Local community development based upon standing old forests including small scale eco-forestry is fine. Small scale community eco-forestry has intact primary forests as its context for seed and animal sources, and management that mimics natural disturbance and gap species establishment. It is the industrial first time logging – selective logging, defined as selecting all merchantable, mature trees and logging them– turning primary forests into plantations, that is problematic. The goal must remain to maximize the extent, size, and connectivity of core primary forest ecosystems, to maximize global and local ecosystem processes, and local advancement and maintained well-being from standing old forests.

By dragging out the forest protection fight on a forest by forest basis, until ecological collapse becomes publicly acknowledged and society mobilizes, we can hold onto more ecosystems, biodiversity, and carbon than logging them a tiny bit better now. Soon – as abrupt climate change and global ecosystem collapse become even more self-evident – the human family will catch up with the ecological science and realize old forest destruction and diminishment must end as we ramp up natural regeneration and ecological restoration of large, connected natural forests adequate to power the global ecosystem. As society awakens to the need to sustain the biosphere, having as many intact ecosystems for models and seed sources for restoration as possible will be key to any sort of ecology and human recovery.

Rainforest protection groups engaged in greenwashing primary forest logging (an oxymoron misnomer if ever there was one), particularly while offering no defense of doing so, while raising enormous sums for rainforest “protection”, must be stopped. We must continue to call upon all big NGOs to resign from FSC and REDD, and join us in consistently working to end primary forest logging, and protect and restore old forests. Until they do, they must be boycotted and their funding cut off – even if this impacts other good works they may do, as old forests are such a fundamental ecological issue – until they stop greenwashing the final destruction of primary forests. And it is past time for their supporters to end their memberships as ultimately these big NGO businesses are more concerned with their image and money than achieving global forest policy that is ecologically sufficient, truthful, and successful.

As a rainforest movement, we must return to the goal of a ban on industrially harvested primary forest timbers. This means continuing to resist and obstruct old forest harvest, businesses (including NGO corporate sell-outs) involved, timber marketing, transportation, storage, milling, product construction, product marketing, and consumption. The entire supply chain for ecocidal primary forest timbers must be destroyed. More of us must return to the forests to work with local communities to build on-the-ground desire and capacity for ecologically inspired advancement from standing old forests, and physically obstructing old forest logging. We must make stolen, ill-gotten old wood from life-giving ecosystems an unacceptable taboo, like gorilla hand ash-trays, only worse. Together we must make old forest revolution.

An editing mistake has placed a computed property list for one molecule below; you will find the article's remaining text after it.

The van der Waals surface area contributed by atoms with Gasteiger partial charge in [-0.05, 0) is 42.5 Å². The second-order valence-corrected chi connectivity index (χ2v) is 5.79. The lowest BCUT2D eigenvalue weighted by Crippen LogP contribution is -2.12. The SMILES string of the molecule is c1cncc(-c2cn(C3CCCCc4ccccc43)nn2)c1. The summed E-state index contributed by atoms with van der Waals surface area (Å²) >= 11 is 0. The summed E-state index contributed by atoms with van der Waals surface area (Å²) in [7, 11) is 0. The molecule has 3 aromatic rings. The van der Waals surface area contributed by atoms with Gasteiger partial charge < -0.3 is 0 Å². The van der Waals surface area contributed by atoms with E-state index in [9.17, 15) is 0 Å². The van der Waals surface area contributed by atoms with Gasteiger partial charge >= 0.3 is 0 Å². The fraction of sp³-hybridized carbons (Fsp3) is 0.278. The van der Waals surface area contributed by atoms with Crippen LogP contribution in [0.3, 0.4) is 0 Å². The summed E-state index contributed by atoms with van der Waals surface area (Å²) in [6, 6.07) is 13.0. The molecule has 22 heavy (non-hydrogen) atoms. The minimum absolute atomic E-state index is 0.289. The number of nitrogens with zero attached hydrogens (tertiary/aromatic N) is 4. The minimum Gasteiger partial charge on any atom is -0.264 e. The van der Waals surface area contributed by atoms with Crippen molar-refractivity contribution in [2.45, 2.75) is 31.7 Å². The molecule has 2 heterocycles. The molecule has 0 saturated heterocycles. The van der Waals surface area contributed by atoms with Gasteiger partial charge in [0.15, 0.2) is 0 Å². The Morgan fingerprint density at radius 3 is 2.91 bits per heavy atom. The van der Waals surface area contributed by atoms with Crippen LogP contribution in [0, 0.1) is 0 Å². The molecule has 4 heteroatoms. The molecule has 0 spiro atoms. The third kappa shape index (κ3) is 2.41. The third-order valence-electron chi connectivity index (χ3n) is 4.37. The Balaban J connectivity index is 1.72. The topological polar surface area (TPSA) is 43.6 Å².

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Join and follow the End Old Forest Logging campaign at http://facebook.com/ecointernet

 

Green Monopolists: Starbucks and Conservation International in Chiapas

Starbucks “Carbon-Neutral” Coffee

by Dawn Paley | Watershed Sentinel

The afternoon scene at the Jaime Sabinas sports complex in Jaltenango, a town in southern Mexico, is about the farthest thing imaginable from a bustling Seattle coffee shop. I’ve come to this mountainous region, hours by gravel road off the tourist track, to get a first hand look at what life is like for the people who grow the coffee we’re told is fair trade. After a drive through Jaltenango, a medium-sized, coffee growing town with prominent coffee warehouses decorated with Starbucks logos, I arrived at the stadium to meet a group of people displaced from their homes and plantations in September.

Over 100 people have been living in these close, cramped quarters since December. Most of the community left their lands after heavy rains caused mudslides in September, and now they sleep side by side on mats on the floor in a concrete auditorium. They’ve lived through an epidemic of lice, an outbreak of skin disease, and a series of respiratory infections.

The parking lot is the makeshift central park in this temporary village, which resembles a refugee camp. White, plastic roofed tents with blankets for walls serve as school and the kitchen. “It’s a disaster,” said one woman, one of the few who agreed to talk on the condition of anonymity. “In that damn stadium we have to sleep all squished together.”